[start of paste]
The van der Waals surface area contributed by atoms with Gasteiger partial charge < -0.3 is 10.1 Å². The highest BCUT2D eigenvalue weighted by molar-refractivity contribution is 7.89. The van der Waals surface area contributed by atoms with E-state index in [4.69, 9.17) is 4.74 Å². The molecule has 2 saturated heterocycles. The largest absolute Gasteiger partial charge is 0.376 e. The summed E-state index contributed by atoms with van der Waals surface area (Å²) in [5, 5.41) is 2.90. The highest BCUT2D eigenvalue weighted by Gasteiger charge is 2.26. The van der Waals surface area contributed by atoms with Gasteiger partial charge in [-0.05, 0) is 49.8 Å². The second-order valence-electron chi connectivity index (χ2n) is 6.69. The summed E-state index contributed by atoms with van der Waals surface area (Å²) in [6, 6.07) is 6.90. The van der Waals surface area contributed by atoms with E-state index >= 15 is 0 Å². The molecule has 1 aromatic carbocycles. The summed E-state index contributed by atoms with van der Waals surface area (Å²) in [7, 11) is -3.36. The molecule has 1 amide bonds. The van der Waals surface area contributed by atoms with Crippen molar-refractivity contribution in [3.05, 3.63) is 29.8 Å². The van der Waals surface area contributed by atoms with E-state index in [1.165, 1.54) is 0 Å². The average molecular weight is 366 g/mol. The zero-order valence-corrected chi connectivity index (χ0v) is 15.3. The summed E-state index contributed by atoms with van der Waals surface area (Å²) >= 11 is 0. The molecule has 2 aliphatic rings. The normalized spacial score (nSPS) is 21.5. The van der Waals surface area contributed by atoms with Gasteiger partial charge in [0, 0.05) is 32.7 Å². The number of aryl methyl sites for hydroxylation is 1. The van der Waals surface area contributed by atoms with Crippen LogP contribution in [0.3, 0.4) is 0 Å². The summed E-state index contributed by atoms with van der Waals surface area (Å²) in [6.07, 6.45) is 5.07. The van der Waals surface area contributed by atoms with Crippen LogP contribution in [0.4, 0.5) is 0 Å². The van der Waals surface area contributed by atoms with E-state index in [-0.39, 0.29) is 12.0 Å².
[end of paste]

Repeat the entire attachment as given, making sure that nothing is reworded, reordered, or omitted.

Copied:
The van der Waals surface area contributed by atoms with Gasteiger partial charge < -0.3 is 10.1 Å². The highest BCUT2D eigenvalue weighted by molar-refractivity contribution is 7.89. The van der Waals surface area contributed by atoms with E-state index in [4.69, 9.17) is 4.74 Å². The molecule has 2 saturated heterocycles. The largest absolute Gasteiger partial charge is 0.376 e. The summed E-state index contributed by atoms with van der Waals surface area (Å²) in [5, 5.41) is 2.90. The highest BCUT2D eigenvalue weighted by Gasteiger charge is 2.26. The van der Waals surface area contributed by atoms with Gasteiger partial charge in [-0.05, 0) is 49.8 Å². The second-order valence-electron chi connectivity index (χ2n) is 6.69. The summed E-state index contributed by atoms with van der Waals surface area (Å²) in [6, 6.07) is 6.90. The van der Waals surface area contributed by atoms with E-state index >= 15 is 0 Å². The molecule has 1 aromatic carbocycles. The summed E-state index contributed by atoms with van der Waals surface area (Å²) in [7, 11) is -3.36. The molecule has 1 amide bonds. The van der Waals surface area contributed by atoms with Crippen molar-refractivity contribution in [3.05, 3.63) is 29.8 Å². The van der Waals surface area contributed by atoms with E-state index in [1.165, 1.54) is 0 Å². The average molecular weight is 366 g/mol. The zero-order valence-corrected chi connectivity index (χ0v) is 15.3. The summed E-state index contributed by atoms with van der Waals surface area (Å²) >= 11 is 0. The molecule has 2 aliphatic rings. The normalized spacial score (nSPS) is 21.5. The van der Waals surface area contributed by atoms with Gasteiger partial charge in [0, 0.05) is 32.7 Å². The number of aryl methyl sites for hydroxylation is 1. The van der Waals surface area contributed by atoms with Crippen LogP contribution in [0.3, 0.4) is 0 Å². The summed E-state index contributed by atoms with van der Waals surface area (Å²) in [6.07, 6.45) is 5.07. The van der Waals surface area contributed by atoms with Crippen LogP contribution in [0.4, 0.5) is 0 Å². The van der Waals surface area contributed by atoms with E-state index in [-0.39, 0.29) is 12.0 Å².